The average tenure for a female global head of compliance in fund management is four years, according to Leathwaite’s data. Women in the same role at investment banks typically remain in position for just over two years.

At investment banks in the UK, the gap between male and female salaries in compliance is significantly lower at 12.5%, Leathwaite’s data shows.

Jon Terry, a partner and global financial services people leader at consultancy PwC, said an increasing demand for compliance experts in the 10 years since the 2008 financial crisis had pushed up premiums for those moving to new roles. That, in turn, exaggerates the gender pay gap, he said.

“It’s almost certainly the case that more men have moved around than women,” he said.

The male head of compliance at one UK fund said the men in his team were “almost certainly the highest earners” despite his group being “nearly 80% women”.

Funds’ efforts to address their gender balance previously may have made their pay gap worse, he said: “[My] firm probably made the pay gap worse — many of the junior or entry level [portfolio manager]/analyst/trader roles, including the [graduate] scheme, have gone to women in recent years,” he said.

“Those people are likely the future leaders of the firm, and the big earners, so in the medium-to-long term we should see a big change,” he added.

“In the short-to-medium term though the pay gap would look better if we’d filled those lower paid roles with men.”

Recruiters and compliance professionals were hopeful that the increased transparency around the issue would have a positive impact, however.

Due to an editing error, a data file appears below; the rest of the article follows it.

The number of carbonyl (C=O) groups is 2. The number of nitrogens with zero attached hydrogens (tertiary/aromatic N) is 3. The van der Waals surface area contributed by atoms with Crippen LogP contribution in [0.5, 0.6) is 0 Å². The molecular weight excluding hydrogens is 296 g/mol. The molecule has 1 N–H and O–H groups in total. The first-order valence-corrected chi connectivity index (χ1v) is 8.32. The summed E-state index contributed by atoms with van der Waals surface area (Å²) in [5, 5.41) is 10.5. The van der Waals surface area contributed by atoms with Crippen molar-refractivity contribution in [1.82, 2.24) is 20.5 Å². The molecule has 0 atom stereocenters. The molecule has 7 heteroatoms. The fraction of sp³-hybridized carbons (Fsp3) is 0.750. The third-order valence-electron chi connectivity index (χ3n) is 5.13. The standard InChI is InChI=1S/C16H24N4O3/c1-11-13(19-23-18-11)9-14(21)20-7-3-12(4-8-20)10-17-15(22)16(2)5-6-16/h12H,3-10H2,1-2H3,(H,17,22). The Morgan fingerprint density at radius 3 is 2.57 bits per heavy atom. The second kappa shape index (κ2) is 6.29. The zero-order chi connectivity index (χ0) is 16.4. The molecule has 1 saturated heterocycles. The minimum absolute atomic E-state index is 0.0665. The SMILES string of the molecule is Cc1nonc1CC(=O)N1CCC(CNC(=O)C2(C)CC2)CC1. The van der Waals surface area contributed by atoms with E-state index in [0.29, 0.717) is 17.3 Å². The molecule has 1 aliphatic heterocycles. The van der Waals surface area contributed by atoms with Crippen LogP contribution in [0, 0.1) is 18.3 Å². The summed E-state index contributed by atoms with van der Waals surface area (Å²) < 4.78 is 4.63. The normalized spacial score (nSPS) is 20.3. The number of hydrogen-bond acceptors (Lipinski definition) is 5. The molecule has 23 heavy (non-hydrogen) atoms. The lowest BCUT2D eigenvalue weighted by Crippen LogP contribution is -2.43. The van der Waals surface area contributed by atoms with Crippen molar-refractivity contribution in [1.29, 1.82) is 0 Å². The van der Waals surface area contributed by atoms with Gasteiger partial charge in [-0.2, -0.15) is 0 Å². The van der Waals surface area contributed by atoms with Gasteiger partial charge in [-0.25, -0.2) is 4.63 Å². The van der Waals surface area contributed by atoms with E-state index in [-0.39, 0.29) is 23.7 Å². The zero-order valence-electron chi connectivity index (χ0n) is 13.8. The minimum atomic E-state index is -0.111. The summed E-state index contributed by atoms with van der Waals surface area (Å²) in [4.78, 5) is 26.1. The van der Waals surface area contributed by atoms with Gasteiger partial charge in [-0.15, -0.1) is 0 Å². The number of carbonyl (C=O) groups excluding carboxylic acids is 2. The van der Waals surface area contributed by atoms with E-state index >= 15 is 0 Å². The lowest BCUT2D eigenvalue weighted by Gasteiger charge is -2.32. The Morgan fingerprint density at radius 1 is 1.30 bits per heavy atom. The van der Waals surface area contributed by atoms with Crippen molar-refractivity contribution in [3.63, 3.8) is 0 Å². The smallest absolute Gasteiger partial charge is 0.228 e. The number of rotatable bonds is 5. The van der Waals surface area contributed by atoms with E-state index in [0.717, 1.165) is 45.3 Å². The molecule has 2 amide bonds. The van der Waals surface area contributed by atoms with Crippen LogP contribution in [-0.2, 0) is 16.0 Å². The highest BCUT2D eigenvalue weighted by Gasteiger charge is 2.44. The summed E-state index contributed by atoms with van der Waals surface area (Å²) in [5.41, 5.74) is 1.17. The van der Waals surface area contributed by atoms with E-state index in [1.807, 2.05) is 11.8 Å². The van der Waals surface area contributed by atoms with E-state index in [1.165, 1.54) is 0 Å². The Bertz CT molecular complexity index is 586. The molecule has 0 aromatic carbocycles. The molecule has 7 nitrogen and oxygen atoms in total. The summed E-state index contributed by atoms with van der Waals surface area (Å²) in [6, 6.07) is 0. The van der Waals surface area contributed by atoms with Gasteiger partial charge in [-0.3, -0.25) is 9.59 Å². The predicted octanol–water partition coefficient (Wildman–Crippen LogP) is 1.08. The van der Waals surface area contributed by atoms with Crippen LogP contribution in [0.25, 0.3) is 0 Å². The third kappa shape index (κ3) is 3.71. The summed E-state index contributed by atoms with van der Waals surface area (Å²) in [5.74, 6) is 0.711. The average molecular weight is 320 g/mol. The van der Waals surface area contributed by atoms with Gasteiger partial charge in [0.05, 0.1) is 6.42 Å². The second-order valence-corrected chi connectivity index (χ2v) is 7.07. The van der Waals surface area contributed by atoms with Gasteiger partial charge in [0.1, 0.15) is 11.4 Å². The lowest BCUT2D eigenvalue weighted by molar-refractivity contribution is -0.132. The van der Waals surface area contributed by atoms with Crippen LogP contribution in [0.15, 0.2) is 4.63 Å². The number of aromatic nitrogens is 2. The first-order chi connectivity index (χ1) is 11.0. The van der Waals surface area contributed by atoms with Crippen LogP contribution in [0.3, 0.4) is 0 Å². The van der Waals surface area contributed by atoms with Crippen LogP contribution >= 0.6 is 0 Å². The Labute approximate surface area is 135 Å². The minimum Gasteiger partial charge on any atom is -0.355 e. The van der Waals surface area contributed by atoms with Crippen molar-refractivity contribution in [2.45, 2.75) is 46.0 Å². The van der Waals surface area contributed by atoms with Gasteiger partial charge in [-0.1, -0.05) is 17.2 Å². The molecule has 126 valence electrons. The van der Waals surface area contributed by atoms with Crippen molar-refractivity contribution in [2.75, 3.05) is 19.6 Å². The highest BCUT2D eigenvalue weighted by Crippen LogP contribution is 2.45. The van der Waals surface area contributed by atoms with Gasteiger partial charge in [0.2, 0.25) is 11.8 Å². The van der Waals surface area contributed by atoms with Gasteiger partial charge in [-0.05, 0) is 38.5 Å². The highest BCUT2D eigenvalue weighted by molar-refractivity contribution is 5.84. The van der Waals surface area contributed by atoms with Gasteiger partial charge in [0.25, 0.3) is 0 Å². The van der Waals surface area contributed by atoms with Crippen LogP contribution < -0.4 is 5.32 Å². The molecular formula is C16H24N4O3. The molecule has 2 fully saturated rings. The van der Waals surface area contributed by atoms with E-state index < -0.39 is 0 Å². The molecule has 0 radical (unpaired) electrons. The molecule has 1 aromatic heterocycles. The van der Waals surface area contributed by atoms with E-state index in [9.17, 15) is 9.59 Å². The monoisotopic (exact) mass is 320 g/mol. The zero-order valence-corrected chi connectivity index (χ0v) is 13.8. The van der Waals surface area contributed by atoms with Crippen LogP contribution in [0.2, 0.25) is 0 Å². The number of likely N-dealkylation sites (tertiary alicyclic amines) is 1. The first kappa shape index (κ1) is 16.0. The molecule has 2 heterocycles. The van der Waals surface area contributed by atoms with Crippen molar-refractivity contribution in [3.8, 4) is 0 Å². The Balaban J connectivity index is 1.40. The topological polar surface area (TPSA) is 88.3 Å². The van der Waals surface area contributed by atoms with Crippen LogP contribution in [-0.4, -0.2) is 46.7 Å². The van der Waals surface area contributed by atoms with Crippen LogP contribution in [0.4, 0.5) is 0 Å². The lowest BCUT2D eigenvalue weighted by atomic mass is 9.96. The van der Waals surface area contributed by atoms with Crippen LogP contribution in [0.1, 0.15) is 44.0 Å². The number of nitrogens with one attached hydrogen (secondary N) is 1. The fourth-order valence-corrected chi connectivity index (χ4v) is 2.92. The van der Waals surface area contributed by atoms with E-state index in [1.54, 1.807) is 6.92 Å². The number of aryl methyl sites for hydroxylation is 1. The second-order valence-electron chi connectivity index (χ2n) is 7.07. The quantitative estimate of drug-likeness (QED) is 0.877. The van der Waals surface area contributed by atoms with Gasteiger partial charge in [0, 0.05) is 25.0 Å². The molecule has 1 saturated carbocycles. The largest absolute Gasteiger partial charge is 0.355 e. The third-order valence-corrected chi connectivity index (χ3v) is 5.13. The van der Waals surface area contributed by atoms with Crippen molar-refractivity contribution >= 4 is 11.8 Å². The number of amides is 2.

Caleb Hawkins, the team leader for compliance at recruiter Morgan McKinley, said earlier this month that financial services firms were now starting to focus more on diversity.

Another senior male compliance professional at a UK-based fund said: “Now the industry has the data [there is] no excuse to start to address the issue.”

Freed said asset managers seeking to close their gender pay gap should ensure senior management are responsible, that recruitment strategies and processes “have been completely overhauled” and “comprehensive diversity recruitment strategies have been adopted”.

 

To contact the author of this story with feedback or news:

Lucy McNulty
Special reports editor, The Wall Street Journal

Lucy McNulty is the special reports editor at Financial News, a Dow Jones publication and sister title of the Wall Street Journal. Her areas of coverage include news and analysis on risk management, compliance, financial regulation and gender diversity in finance. She is based in London.

She can be reached at lucy.mcnulty@dowjones.com or on Twitter @lucymcnulty